American Snout 15 quite common
Cabbage White 2
Carolina Satyr 16
Clouded Skipper 3 one female seen ovipositing
Cloudless Sulphur 2
Common Buckeye 2
Common Checkered-Skipper 1
Dun Skipper 1
Dusted Skipper 3 one female seen ovipositing
Eastern Comma 1 nectaring on privet
Eastern Tailed-Blue 4
Eastern Tiger Swallowtail 12
Great Spangled Fritillary 12
HARVESTER     1 tame; on the dirt track along the east side of the field
Juniper Hairstreak 26 near state record total; fresh, worn, and in-between
Least Skipper 3
Little Glassywing 5
Little Wood-Satyr 1
Northern Cloudywing 4
Orange Sulphur 1
Pearl Crescent 7  “scarce”!
Pipevine Swallowtail 1
Sachem 2
Silver-spotted Skipper 2 low
Silvery Checkerspot 25 some fresh, but many worn; some copulating
Southern Broken-Dash 1 photographed
Spicebush Swallowtail 2
Summer Azure 15
Variegated Fritillary 1
Zabulon Skipper 11

~Lori M. Carlson
Hillsborough, NC

Greater Charlotte Chapter — Latta Plantation NP — May 6, 2017

Seven Butterfliers walked the Gar Creek ROW from 10 am – 12:15 pm. Weather: Cool and breezy, partly cloudy. 13 species.

Butterfly List:

Eastern Tiger Swallowtail 4
Orange Sulphur 2
Eastern Tailed-Blue 1
Variegated Fritillary 1
Pearl Crescent 2
Question Mark 1
American Lady 18
Common Buckeye 8
Silver-spotted Skipper 2
Northern Cloudywing 1
Cloudywing sp. 1
Sachem 3
Zabulon Skipper 1
Dusted Skipper 12

– Kevin

Triangle Chapter — NCBG Spring Plant Sale — April 29, 2017

Triangle Chapter members Ellen Brown, John Jarvis, and Lori Carlson braved the first 90°F day of the year and conducted community outreach at the North Carolina Botanical Gardens Spring Plant Sale in Chapel Hill. That morning a little more than a dozen Monarch caterpillars had been discovered in John and Lori’s garden. They, along with a couple dozen Black Swallowtail caterpillars and a newly eclosed male and female Black Swallowtail butterfly, were the stars of the afternoon.

In addition to providing gardening questions and information about raising butterflies, a quick “make and take” project of a DIY fruit plate feeder for butterflies proved to be popular.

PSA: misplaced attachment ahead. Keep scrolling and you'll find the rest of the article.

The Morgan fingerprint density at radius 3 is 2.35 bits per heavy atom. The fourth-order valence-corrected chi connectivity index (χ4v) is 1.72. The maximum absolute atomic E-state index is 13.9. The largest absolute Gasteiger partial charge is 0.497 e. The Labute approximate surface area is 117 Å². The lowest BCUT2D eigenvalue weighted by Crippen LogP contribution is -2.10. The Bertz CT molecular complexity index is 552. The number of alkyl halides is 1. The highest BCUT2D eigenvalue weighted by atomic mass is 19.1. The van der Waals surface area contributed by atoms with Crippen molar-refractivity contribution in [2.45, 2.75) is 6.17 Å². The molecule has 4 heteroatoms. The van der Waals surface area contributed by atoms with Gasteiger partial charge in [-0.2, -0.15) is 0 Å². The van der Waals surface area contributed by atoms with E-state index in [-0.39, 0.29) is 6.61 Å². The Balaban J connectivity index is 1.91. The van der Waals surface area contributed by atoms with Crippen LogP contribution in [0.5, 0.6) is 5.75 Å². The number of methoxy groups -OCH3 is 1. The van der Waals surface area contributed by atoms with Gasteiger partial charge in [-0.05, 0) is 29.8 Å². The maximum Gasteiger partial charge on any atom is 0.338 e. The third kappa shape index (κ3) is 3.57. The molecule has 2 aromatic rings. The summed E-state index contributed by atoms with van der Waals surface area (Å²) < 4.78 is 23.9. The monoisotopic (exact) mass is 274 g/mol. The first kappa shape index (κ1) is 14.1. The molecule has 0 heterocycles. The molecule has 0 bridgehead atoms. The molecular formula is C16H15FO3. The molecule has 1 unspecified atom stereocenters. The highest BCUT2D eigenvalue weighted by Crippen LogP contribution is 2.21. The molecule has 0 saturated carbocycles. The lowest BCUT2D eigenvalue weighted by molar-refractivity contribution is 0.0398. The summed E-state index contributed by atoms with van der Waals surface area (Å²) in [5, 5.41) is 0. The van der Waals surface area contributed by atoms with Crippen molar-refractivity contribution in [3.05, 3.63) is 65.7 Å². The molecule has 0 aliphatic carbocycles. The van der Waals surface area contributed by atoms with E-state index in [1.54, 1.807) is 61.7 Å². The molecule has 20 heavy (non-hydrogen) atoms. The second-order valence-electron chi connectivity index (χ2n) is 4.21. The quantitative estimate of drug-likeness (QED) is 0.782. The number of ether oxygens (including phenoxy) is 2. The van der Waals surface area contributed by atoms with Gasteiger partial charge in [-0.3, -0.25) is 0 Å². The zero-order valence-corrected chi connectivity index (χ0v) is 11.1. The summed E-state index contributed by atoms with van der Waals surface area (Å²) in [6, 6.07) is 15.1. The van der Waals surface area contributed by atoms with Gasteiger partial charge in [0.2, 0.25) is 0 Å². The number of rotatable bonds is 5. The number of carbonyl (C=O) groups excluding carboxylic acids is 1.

Midlands Chapter — Clemson Sandhills Research & Education Center — May 6, 2017

Carolina Butterfly Society Midlands Chapter Trip Report
Clemson Sandhills Research and Education Center
Columbia, SC

Overnight temperatures dropped to 49 degrees so we decided to begin our walk at 12:00 instead of 10:00. The skies were mostly sunny with temperatures in the low to mid 60’s, but it was windy. Part of our walk took us through the woods which was a welcome respite from the wind. Ten years ago on this date, the Midlands Chapter took their first walk in this area. At the end is a comparison of species then and now. In attendance were Susan Creed, Jean Fontaine and Dave and Marty Kastner.

Eastern Tiger Swallowtail 1
Spicebush Swallowtail 1
Palamedes Swallowtail 5
Cloudless Sulphur 1
Summer Azure 1
Azure species 2
Eastern Tailed-Blue 1
Variegated Fritillary 10
American Lady 1
Common Buckeye 14
Red-spotted Purple 1
Silver-spotted Skipper 3
White Checkered-Skipper 3
Fiery Skipper 1
Lace-winged Roadside-skipper 1 (FOY)

Here is a comparison of species from ’07 to ’17.
’07 – 10 species, ’17 – 14 species
Seen in ’07 but not in ’17 – Sleepy Orange, Eastern Comma, Clouded Skipper.
Seen in ’17 but not in ’07 – Spicebush Swallowtail, Palamedes Swallowtail,
Eastern Tailed-Blue, Red-spotted Purple, White Checkered-Skipper,
Fiery Skipper and Lace-winged Roadside-skipper.

Marty Kastner
Richland County, SC